Our blog is dedicated to a global discussion about the ideas, actions and technologies changing the world as we know it.
Amaya is a key member of Applied Materials' corporate media team. She also publicizes Applied's work in the Community and works with the global broadcast media. In her spare time she enjoys a good brew pub and spending time outdoors with family and friends.
In this month's issue of Profiles in Diversity Journal magazine, Mary Humiston, Group Vice President, Global Human Resources (HR), is profiled as one of the publication's annual "Women Worth Watching" in the coming year for her critical role in an organizational transformation that requires Applied Materials to attract, retain and inspire the best possible talent around the world. By driving key initiatives including manager excellence, leadership development, and employee engagement, Mary and her team are re-inventing the way Applied Materials enables its workforce, while reinforcing HR’s role as a critical business partner to the company’s continued success.
Would you believe that the largest threat facing today’s word is the energy crisis? And that energy, right up there with food, water and shelter, ranks among the top necessities for human existence? In a Forbes.com article posted today, the energy crisis is credited with opening the door for a variety of alternative energy sources and companies, such as Applied Materials, who represent key components to an alternative energy future. It goes on to say that clean technology is one of the most promising areas for investment today, with exponential growth potential over the next several decades. Click here to check it out!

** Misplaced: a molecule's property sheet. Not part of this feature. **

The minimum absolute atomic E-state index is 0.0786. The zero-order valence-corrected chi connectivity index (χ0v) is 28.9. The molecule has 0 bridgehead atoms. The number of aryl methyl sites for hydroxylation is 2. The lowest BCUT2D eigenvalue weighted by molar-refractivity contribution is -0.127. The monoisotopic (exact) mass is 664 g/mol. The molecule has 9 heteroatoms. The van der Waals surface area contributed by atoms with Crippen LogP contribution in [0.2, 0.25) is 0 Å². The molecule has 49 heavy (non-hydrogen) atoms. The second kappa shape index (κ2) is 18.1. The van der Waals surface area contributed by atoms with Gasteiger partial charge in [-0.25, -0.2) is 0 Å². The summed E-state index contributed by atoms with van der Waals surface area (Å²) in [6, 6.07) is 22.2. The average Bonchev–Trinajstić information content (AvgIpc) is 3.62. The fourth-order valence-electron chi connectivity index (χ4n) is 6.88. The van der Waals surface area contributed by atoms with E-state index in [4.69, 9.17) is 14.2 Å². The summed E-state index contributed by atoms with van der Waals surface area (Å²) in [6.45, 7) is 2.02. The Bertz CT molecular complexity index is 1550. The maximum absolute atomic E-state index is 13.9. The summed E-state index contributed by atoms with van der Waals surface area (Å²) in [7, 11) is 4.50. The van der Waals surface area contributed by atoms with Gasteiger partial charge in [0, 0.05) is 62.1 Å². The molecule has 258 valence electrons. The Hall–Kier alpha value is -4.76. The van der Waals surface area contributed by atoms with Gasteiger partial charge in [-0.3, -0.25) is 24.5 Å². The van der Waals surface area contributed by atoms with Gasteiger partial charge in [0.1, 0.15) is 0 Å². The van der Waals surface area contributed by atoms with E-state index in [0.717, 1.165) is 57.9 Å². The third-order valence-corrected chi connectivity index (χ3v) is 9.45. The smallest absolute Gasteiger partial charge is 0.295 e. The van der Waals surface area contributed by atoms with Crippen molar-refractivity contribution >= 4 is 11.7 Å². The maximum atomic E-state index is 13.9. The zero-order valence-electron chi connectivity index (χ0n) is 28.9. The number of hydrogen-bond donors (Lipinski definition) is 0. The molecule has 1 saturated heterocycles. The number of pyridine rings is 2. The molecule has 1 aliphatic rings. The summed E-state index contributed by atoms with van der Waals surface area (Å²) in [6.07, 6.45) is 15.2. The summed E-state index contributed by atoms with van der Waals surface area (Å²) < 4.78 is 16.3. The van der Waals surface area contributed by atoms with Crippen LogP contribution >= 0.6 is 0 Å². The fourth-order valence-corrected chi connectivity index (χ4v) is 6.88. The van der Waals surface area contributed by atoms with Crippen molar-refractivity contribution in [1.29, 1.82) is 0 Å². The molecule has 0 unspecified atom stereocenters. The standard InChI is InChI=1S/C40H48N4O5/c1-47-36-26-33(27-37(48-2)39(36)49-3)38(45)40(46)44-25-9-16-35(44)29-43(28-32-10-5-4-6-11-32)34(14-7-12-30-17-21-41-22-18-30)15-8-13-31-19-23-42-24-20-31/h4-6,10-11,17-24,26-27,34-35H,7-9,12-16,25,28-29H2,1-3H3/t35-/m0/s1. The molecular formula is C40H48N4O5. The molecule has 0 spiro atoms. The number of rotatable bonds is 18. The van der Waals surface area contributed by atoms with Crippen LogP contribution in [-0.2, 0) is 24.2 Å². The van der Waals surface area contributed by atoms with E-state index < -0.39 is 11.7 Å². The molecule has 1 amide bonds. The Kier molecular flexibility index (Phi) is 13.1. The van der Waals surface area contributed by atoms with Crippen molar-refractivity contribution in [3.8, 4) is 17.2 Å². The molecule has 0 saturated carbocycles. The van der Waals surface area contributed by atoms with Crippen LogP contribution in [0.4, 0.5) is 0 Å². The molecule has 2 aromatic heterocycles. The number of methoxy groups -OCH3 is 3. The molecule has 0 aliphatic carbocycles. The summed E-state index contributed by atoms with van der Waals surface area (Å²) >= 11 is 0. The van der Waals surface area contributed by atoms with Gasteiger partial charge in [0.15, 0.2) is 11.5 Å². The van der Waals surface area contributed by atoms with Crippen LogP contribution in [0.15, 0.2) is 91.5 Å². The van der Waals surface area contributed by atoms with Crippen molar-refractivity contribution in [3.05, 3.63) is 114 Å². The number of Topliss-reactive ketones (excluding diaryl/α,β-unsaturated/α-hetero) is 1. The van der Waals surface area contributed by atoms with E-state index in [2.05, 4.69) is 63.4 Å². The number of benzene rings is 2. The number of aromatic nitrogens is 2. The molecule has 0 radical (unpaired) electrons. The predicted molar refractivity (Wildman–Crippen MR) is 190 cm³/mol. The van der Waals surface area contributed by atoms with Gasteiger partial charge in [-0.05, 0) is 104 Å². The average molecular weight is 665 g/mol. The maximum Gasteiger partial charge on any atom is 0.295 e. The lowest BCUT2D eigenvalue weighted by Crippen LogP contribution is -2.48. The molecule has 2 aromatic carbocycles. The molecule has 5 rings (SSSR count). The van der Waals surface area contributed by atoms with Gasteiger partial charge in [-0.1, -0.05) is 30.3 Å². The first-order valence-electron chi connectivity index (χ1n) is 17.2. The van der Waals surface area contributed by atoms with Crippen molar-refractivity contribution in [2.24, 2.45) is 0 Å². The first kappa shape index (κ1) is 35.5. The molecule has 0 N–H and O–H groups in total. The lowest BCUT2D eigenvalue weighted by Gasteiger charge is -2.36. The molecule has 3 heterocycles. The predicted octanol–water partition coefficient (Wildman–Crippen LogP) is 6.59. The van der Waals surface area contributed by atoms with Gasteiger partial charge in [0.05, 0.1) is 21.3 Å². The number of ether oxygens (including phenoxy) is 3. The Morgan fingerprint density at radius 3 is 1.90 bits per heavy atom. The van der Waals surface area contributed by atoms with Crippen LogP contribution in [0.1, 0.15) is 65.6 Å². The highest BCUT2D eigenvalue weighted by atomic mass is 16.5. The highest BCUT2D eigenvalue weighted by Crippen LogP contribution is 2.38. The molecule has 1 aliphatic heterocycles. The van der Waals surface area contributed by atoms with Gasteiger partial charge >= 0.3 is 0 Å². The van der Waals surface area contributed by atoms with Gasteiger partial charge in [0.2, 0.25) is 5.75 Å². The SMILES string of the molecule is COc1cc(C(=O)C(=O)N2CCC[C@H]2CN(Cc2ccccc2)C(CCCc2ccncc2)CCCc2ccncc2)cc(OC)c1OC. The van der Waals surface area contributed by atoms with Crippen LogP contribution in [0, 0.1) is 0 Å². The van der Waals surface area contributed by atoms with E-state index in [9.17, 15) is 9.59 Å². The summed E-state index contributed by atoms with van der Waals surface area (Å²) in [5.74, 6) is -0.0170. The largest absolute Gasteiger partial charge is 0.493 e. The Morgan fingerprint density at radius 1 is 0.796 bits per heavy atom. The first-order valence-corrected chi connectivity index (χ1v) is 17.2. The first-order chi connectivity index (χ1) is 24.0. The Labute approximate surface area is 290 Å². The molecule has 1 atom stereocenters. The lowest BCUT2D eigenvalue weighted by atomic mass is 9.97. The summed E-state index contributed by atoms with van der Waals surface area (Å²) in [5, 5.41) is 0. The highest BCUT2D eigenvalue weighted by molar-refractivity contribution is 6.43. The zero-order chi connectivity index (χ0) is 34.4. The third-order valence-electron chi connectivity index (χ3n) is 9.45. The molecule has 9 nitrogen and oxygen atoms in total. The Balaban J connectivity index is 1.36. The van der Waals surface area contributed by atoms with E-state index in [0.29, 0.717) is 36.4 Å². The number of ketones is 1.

Below is the extended version of an Op-Ed by Applied Materials chairman and CEO Mike Splinter which was published in Dow Jones today:In 1960 the semiconductor industry was in its infancy. The first integrated circuits contained just a few transistors and the production costs were about $1,000 per circuit in 1960 dollars. The only viable applications for this early technology were two programs, the Minuteman missile and the Apollo space program. And these programs bought nearly every circuit produced between 1960 and 1963.The result of this early market creation by these government programs was that the cost per circuit dropped to an astonishing 98 percent to $25 by 1963 -- and an industry was born. This year, the world will produce about a quintillion transistors or one to the 18th power and the semiconductor industry will generate about $300 billion in revenue. As for the cost per transistor – today’s $200 MP3 player produced in 1975 would have cost about $3 billion.
Gary Fazzino, Applied Materials’ VP of Government Affairs, contributed to the National Journal's Energy/Enviro Experts blog this week, speaking to the need for America to transition to clean and renewable energy sources that will help stimulate the U.S. economy.
Applied Materials’ Ken MacWilliams, Jen Shu, Andrea Moretto and Farhan Ahmad contributed to an article in the latest issue of Photovoltaics World magazine, where they focus on lower cost crystalline silicon solar panels and their potential to help us reach grid parity -- where the cost to generate power on rooftops meets the cost to purchase power from the grid. Below is an excerpt from the article:
Applied Materials is mentioned in a recent New York Times Op-Ed by columnist Tom Friedman on the importance of energy technology and the expected Climate/Energy policy to the United States. Below is an excerpt from the column:
In case you missed it, this month Power Engineering magazine features Kirk Hasserjian, Applied Materials' VP and GM for the company's SunFab thin film solar business, on the four independent metrics contributing to the cost-comepetitveness of solar PV. Below is an excerpt from the article:
Applied Materials technologists are featured in the cover story of the current issue of Solid State Technology speaking to how energy consumption and the resulting carbon footprint can be reduced more than 20 percent in customer subfabs. To read the article, click here.